Through the Australian Centre for International Agricultural Research (ACIAR), Tasmanian researchers are hoping to transform the way Vietnamese farmers raise their cattle, and dramatically improve their standard of living in the process.
Lydia Turner from the Tasmanian Institute of Agriculture, who is in Vietnam this week to check the progress of the project, said the Vietnamese approach to beef farming was very different to Australian farming.
"In Vietnam traditionally they're cattle keepers so they have beef cattle that are like money in the bank," Dr Turner said.
"If one of their daughters needs to marry they will sell their beef cattle and that will be what they use to fund the wedding."
"Their idea of feeding the cattle isn't around production, getting a beef cattle ready to sell, it's more about maintenance."
"Instead of grazing on paddocks of grass they are finding little bits of dry grass they can find on the edge of roads.
"They then walk it for hours home. So in many cases the energy the cattle expend on getting to this grass is more than the quality and quantity of the feed they are getting."
Australian collaboration improving productivity
The ACIAR has been running projects about beef farming in central Vietnam in various forms since 2004, sharing information between agricultural researchers and Vietnamese farmers.
Dr Turner said Vietnamese farmers were rapidly changing their approach to agriculture as the country developed an appetite for red meat.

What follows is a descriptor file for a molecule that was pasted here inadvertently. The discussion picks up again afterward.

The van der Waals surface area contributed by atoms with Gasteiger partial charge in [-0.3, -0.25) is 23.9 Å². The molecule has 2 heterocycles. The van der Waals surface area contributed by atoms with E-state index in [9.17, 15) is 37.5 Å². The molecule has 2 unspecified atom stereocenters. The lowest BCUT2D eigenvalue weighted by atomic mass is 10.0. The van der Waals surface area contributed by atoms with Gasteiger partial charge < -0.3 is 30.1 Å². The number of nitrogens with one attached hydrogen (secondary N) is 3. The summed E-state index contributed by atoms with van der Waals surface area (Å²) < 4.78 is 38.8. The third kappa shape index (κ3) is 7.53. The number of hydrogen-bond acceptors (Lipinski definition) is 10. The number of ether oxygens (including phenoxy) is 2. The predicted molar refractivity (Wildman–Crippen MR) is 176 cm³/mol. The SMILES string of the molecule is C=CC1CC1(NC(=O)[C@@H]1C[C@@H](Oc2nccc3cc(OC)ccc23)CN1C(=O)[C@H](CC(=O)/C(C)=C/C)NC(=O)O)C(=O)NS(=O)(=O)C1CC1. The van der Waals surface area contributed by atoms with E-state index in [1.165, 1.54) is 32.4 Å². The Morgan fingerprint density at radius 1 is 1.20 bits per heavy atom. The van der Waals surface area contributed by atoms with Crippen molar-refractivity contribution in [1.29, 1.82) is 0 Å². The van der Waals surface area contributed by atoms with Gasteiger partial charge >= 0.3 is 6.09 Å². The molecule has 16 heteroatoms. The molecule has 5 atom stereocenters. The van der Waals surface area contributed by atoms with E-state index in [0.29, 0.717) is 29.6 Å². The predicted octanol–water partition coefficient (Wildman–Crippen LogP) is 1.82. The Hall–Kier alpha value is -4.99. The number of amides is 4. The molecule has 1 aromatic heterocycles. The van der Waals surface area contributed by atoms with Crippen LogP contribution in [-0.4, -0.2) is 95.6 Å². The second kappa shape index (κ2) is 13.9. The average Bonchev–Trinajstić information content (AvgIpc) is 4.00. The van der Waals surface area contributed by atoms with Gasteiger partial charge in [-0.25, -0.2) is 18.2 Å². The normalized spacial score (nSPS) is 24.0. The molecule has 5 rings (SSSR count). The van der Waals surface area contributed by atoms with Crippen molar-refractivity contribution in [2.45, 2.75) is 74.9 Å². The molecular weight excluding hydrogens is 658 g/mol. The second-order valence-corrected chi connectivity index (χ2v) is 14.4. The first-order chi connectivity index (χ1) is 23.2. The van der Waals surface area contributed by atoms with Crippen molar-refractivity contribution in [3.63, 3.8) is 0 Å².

"The cattle are one of their biggest sources of income."
"The farmers we have worked with have achieved a significant change. Then their neighbours are looking across the fence and seeing someone doing well and therefore being able to send their kids to school.
Farmer-to-farmer learning key
Dr Turner specialises in understanding how farmers adopt new research and technologies on farm.
She said watching the transformation in Vietnam had been insightful for extension efforts back in Tasmania.
"Over in Vietnam we do see how effective farmer-to-farmer learning is and I think that is the case here too.
"We often hold up 'farmer champions' who are known to be the best in the industry.
"But I think many farmers have not had as much experience or opportunity and there's a big gulf between what they're able to do and what these 'farmer champions' are able to do.
"I think sometimes it brings a wall between them.
"If we hold up farmers who have made a little progress and are showing real promise in a certain area but are still dealing with a lot of challenges, I think they might be more relatable," Dr Turner said.